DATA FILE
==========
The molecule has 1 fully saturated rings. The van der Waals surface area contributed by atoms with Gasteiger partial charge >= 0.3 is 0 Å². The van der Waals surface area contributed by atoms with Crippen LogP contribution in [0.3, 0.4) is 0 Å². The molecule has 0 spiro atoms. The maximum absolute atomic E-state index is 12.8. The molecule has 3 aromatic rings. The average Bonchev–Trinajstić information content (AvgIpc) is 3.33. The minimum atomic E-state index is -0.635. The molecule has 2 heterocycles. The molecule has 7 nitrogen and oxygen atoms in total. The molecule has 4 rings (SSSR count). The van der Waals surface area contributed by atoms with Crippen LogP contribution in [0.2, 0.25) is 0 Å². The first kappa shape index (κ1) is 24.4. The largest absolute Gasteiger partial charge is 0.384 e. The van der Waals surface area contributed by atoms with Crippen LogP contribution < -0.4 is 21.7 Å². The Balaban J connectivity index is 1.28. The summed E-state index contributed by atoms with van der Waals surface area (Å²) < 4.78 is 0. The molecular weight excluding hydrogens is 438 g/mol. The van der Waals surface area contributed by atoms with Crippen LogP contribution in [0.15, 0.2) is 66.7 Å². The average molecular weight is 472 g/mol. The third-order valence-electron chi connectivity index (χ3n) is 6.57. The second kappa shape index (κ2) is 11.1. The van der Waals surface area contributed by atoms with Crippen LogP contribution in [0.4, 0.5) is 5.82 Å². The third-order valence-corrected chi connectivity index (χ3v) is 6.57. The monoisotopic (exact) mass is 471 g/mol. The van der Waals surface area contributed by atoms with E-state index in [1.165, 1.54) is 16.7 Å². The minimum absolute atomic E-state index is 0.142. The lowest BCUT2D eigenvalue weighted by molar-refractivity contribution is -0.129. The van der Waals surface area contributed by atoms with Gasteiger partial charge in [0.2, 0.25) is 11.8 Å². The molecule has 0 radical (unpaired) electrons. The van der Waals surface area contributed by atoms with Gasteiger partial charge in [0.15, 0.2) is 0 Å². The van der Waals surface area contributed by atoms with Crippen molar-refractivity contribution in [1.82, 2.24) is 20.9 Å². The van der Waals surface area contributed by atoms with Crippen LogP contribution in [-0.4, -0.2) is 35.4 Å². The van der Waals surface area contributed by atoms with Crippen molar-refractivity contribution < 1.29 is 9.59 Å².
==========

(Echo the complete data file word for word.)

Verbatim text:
The molecule has 1 fully saturated rings. The van der Waals surface area contributed by atoms with Gasteiger partial charge >= 0.3 is 0 Å². The van der Waals surface area contributed by atoms with Crippen LogP contribution in [0.3, 0.4) is 0 Å². The molecule has 0 spiro atoms. The maximum absolute atomic E-state index is 12.8. The molecule has 3 aromatic rings. The average Bonchev–Trinajstić information content (AvgIpc) is 3.33. The minimum atomic E-state index is -0.635. The molecule has 2 heterocycles. The molecule has 7 nitrogen and oxygen atoms in total. The molecule has 4 rings (SSSR count). The van der Waals surface area contributed by atoms with Crippen LogP contribution in [0.2, 0.25) is 0 Å². The first kappa shape index (κ1) is 24.4. The largest absolute Gasteiger partial charge is 0.384 e. The van der Waals surface area contributed by atoms with Crippen LogP contribution < -0.4 is 21.7 Å². The Balaban J connectivity index is 1.28. The summed E-state index contributed by atoms with van der Waals surface area (Å²) < 4.78 is 0. The molecular weight excluding hydrogens is 438 g/mol. The van der Waals surface area contributed by atoms with Crippen LogP contribution in [0.15, 0.2) is 66.7 Å². The average molecular weight is 472 g/mol. The third-order valence-electron chi connectivity index (χ3n) is 6.57. The second kappa shape index (κ2) is 11.1. The van der Waals surface area contributed by atoms with Crippen LogP contribution in [0.4, 0.5) is 5.82 Å². The third-order valence-corrected chi connectivity index (χ3v) is 6.57. The monoisotopic (exact) mass is 471 g/mol. The van der Waals surface area contributed by atoms with E-state index in [1.165, 1.54) is 16.7 Å². The minimum absolute atomic E-state index is 0.142. The lowest BCUT2D eigenvalue weighted by molar-refractivity contribution is -0.129. The van der Waals surface area contributed by atoms with Gasteiger partial charge in [0.2, 0.25) is 11.8 Å². The molecule has 0 radical (unpaired) electrons. The van der Waals surface area contributed by atoms with Gasteiger partial charge in [0.15, 0.2) is 0 Å². The van der Waals surface area contributed by atoms with Crippen molar-refractivity contribution in [1.82, 2.24) is 20.9 Å². The van der Waals surface area contributed by atoms with Crippen LogP contribution in [-0.4, -0.2) is 35.4 Å². The van der Waals surface area contributed by atoms with Crippen molar-refractivity contribution < 1.29 is 9.59 Å².